Author belopolsky
Recipients Arfrever, belopolsky, ethan.furman, lemburg, mdcb808@gmail.com, vstinner
Date 2014-12-19.01:26:13
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Message-id <1418952376.68.0.0106466269913.issue23084@psf.upfronthosting.co.za>
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"nanosecond support [in Python]" is a PEP-size topic.  As Victor suggested, "If you are motivated enough, you may update the PEP and write a new one."  The tracker does not provide a sufficiently large forum to discuss "nanosecond support" in full generality.

>assuming it worked, this would somewhat be more agreeable ?

>class timestamp(int): pass
>  """measure of time expressed as a number of nanoseconds"""

By "working", I assume you mean "if arithmetic operations worked as expected."  In this case you are reinventing mxDateTime [1], which is similar to stdlib datetime, but supports a much higher resolution.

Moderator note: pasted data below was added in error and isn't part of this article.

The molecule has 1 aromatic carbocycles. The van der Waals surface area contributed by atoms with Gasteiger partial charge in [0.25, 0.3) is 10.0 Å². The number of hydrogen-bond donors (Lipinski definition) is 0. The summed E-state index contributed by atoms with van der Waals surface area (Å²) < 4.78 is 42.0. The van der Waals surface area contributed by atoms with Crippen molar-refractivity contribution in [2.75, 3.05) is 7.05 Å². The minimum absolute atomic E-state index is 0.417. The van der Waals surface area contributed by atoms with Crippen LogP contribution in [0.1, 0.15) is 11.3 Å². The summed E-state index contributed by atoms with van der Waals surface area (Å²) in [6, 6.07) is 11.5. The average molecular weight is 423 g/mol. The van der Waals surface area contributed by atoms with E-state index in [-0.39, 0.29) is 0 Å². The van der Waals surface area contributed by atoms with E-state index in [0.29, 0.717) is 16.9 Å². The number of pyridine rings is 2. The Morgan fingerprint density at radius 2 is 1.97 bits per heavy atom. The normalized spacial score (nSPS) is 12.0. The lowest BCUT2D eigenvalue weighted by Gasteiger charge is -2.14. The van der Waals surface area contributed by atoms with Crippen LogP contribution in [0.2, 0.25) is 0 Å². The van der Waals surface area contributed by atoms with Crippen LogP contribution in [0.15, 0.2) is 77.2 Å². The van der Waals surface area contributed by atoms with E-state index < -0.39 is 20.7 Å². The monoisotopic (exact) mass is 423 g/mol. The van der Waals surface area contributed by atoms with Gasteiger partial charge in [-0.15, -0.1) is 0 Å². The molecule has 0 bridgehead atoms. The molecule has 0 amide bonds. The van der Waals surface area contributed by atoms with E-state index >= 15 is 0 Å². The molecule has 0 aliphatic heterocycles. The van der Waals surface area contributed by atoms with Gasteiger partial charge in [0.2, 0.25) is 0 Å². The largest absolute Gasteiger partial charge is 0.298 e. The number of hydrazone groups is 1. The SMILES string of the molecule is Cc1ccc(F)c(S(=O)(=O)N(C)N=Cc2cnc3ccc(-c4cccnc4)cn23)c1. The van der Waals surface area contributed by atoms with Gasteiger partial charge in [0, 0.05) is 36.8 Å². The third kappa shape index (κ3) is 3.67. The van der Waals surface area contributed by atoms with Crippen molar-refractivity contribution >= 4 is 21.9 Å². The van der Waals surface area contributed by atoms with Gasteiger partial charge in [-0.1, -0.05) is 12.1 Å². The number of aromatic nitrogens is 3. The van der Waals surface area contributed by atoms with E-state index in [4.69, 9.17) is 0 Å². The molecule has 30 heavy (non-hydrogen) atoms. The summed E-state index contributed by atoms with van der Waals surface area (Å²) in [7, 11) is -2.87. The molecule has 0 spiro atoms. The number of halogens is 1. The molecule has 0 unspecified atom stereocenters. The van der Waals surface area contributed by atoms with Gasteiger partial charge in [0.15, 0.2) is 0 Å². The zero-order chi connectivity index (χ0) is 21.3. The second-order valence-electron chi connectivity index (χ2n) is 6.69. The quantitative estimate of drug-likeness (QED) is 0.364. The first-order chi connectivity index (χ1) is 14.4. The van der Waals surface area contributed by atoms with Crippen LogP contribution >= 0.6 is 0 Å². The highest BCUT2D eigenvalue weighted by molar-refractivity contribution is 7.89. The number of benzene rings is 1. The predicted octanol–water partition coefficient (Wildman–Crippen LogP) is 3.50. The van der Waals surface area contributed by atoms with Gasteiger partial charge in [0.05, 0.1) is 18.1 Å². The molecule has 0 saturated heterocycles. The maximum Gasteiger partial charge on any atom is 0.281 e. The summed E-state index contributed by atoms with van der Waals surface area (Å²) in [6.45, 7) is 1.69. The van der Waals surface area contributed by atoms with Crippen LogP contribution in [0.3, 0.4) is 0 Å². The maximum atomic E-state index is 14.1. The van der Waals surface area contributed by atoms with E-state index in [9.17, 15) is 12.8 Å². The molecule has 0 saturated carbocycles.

> Ref. to PEP410 rejection and de facto standard seems a bit expeditive.

I don't think so.  Possibly, I should have referred to PEP 20, as well, but that is usually implicit.  We now have two APIs in stdlib that pass nanosecond-resolution timestamps as plain integers: os.stat() and os.utime().  This is not going to change, so for compatibility reasons, any new type would have to be interchangeable with int.  In theory, your timestamp subclass would qualify, but what advantage would it give you over plain int?  If you start adding functionality to timestamp, you will quickly end up with something that is half-way between int and either datetime or timedelta.


[1] http://www.egenix.com/products/python/mxBase/mxDateTime
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Date User Action Args
2014-12-19 01:26:17belopolskysetrecipients: + belopolsky, lemburg, vstinner, Arfrever, ethan.furman, mdcb808@gmail.com
2014-12-19 01:26:16belopolskysetmessageid: <1418952376.68.0.0106466269913.issue23084@psf.upfronthosting.co.za>
2014-12-19 01:26:16belopolskylinkissue23084 messages
2014-12-19 01:26:13belopolskycreate